Let’s return to our example of ordering cupcakes from a food delivery app. When opening the app, there’s a screen that includes:
- Rectangle labeled “Email”
- Rectangle labeled “Password”
- “Log in” and “Sign up” buttons
- “Forgot Password” text in a bright color
- Icons for Google, Facebook, and Apple
What actions can you take from this screen? How do you know that these options are available? These questions lead us to an essential element of interaction design: affordances.
What is an Affordance?
An affordance is what we expect we can do with an object given its properties and our abilities.
Affordances are abundant in digital products and our everyday lives. For example, a ceramic mug has many affordances. A mug affords us to fill it with liquid, pick it up, or even toss it across the room (not recommended!).
An object’s affordances may not be available to everyone. Some people may be unable to lift the mug or comfortably drink from it. The same principle applies to digital products. To create affordances that work for a product’s users, we must understand their needs, experiences, and context.
Why Do Affordances Matter?
Affordances are what the user perceives to be possible. If the user doesn’t recognize affordances in the interface, they will struggle to interact with the product. We must design affordances that users can identify and understand.
One way to design effective affordances is to add clear signifiers. A signifier is an element of an affordance that we can perceive. It gives us a signal of what action we can take or how to complete the action.
Affordances exist with or without signifiers. For example, a mug may afford heating liquid in the microwave. A signifier, such as a label on the bottom of the mug, can be included to communicate this affordance. Over time, this signifier may wear off, but the microwave affordance still exists.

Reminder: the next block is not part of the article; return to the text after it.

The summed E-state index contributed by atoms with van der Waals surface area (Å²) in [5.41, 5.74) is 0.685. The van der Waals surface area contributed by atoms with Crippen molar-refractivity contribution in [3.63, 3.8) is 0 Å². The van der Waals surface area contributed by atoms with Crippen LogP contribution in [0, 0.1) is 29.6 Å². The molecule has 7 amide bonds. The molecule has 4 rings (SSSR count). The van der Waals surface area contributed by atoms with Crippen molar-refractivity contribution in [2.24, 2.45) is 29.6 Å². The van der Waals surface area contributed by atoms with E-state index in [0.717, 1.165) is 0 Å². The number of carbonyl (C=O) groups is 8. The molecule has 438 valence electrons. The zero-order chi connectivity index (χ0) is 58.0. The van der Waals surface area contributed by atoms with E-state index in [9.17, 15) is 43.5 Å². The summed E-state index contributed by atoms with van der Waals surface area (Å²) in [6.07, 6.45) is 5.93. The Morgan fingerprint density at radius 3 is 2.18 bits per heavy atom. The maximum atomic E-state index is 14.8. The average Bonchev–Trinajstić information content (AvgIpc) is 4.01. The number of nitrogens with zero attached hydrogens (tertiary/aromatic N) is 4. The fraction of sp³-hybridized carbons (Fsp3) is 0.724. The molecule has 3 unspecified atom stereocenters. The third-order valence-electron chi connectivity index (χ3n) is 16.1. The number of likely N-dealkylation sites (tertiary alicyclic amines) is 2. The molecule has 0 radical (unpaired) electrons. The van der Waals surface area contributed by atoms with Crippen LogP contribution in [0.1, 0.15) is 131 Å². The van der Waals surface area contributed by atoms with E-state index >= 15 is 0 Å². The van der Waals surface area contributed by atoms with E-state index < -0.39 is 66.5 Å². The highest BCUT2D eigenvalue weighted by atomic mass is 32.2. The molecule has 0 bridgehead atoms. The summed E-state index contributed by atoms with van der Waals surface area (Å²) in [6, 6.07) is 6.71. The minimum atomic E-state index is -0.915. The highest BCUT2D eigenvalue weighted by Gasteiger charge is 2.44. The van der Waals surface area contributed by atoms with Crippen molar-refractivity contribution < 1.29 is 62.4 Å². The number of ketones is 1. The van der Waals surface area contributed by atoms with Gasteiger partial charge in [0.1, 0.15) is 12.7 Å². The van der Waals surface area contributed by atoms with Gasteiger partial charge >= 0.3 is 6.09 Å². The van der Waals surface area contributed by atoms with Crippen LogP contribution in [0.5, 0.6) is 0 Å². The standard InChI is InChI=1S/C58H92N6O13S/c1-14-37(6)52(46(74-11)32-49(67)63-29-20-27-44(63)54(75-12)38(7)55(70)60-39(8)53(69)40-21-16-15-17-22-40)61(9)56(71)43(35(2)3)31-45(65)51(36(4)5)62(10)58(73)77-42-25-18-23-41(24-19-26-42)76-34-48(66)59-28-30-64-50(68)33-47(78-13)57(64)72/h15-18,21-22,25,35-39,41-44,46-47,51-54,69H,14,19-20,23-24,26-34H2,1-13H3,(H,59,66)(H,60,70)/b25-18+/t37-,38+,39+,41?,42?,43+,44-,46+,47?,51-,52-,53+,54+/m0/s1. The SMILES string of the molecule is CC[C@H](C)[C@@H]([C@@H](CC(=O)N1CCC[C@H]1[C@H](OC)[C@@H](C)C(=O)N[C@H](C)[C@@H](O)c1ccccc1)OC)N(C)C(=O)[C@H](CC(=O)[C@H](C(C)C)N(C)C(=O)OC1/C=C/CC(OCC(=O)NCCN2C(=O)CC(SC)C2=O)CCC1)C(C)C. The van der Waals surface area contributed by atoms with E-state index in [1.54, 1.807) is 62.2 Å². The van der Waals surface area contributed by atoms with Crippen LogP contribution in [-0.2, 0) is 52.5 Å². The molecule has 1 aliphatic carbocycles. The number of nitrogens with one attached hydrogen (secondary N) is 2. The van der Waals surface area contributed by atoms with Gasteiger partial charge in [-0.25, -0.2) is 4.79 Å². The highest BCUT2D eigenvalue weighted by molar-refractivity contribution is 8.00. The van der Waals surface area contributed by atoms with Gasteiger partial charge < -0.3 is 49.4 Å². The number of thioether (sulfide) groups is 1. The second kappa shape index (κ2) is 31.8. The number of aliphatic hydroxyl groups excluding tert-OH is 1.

On an interface, signifiers take many forms, such as text, colors, animations, audio, or images. In the screenshot below from Codecademy Docs, there’s a title and a list of terms.
The terms afford us to click on them. Signifiers include:
- The bright purple color, which is only used on hyperlinked text
- An underline appears when the cursor hovers over a term
When designing affordances and signifiers, we should consider our users’ needs and standard design principles. Later in this lesson, we’ll analyze some foundational design principles called usability heuristics.
Before delving into the heuristics, we’ll explore the five dimensions of interaction design. These five dimensions are like building blocks. We use them to design interactions and create affordances that guide the users to them.
Review the wireframe on the right. What affordances exist on this page of the “Food 2 Go” app?
Select different elements in the wireframe to check your answers.